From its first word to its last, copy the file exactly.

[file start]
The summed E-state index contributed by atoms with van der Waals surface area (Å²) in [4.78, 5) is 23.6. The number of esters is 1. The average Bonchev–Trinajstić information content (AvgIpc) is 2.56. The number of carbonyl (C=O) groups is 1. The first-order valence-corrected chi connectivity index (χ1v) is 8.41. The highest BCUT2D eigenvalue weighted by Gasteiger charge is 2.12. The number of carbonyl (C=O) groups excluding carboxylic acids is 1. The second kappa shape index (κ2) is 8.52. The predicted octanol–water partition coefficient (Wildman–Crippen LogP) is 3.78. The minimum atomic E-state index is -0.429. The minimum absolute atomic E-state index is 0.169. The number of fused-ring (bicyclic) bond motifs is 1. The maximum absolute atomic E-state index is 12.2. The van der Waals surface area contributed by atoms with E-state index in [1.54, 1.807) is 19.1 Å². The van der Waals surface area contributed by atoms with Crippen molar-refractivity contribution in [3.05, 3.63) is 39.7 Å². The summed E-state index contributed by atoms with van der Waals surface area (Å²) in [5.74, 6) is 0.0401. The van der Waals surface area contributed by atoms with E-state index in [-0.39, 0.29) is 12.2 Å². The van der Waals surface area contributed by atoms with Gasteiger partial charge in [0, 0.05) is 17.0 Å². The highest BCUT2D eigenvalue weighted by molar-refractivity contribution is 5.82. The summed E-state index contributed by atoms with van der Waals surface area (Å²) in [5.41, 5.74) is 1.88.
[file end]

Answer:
The summed E-state index contributed by atoms with van der Waals surface area (Å²) in [4.78, 5) is 23.6. The number of esters is 1. The average Bonchev–Trinajstić information content (AvgIpc) is 2.56. The number of carbonyl (C=O) groups is 1. The first-order valence-corrected chi connectivity index (χ1v) is 8.41. The highest BCUT2D eigenvalue weighted by Gasteiger charge is 2.12. The number of carbonyl (C=O) groups excluding carboxylic acids is 1. The second kappa shape index (κ2) is 8.52. The predicted octanol–water partition coefficient (Wildman–Crippen LogP) is 3.78. The minimum atomic E-state index is -0.429. The minimum absolute atomic E-state index is 0.169. The number of fused-ring (bicyclic) bond motifs is 1. The maximum absolute atomic E-state index is 12.2. The van der Waals surface area contributed by atoms with E-state index in [1.54, 1.807) is 19.1 Å². The van der Waals surface area contributed by atoms with Crippen molar-refractivity contribution in [3.05, 3.63) is 39.7 Å². The summed E-state index contributed by atoms with van der Waals surface area (Å²) in [5.74, 6) is 0.0401. The van der Waals surface area contributed by atoms with E-state index in [-0.39, 0.29) is 12.2 Å². The van der Waals surface area contributed by atoms with Gasteiger partial charge in [0, 0.05) is 17.0 Å². The highest BCUT2D eigenvalue weighted by molar-refractivity contribution is 5.82. The summed E-state index contributed by atoms with van der Waals surface area (Å²) in [5.41, 5.74) is 1.88.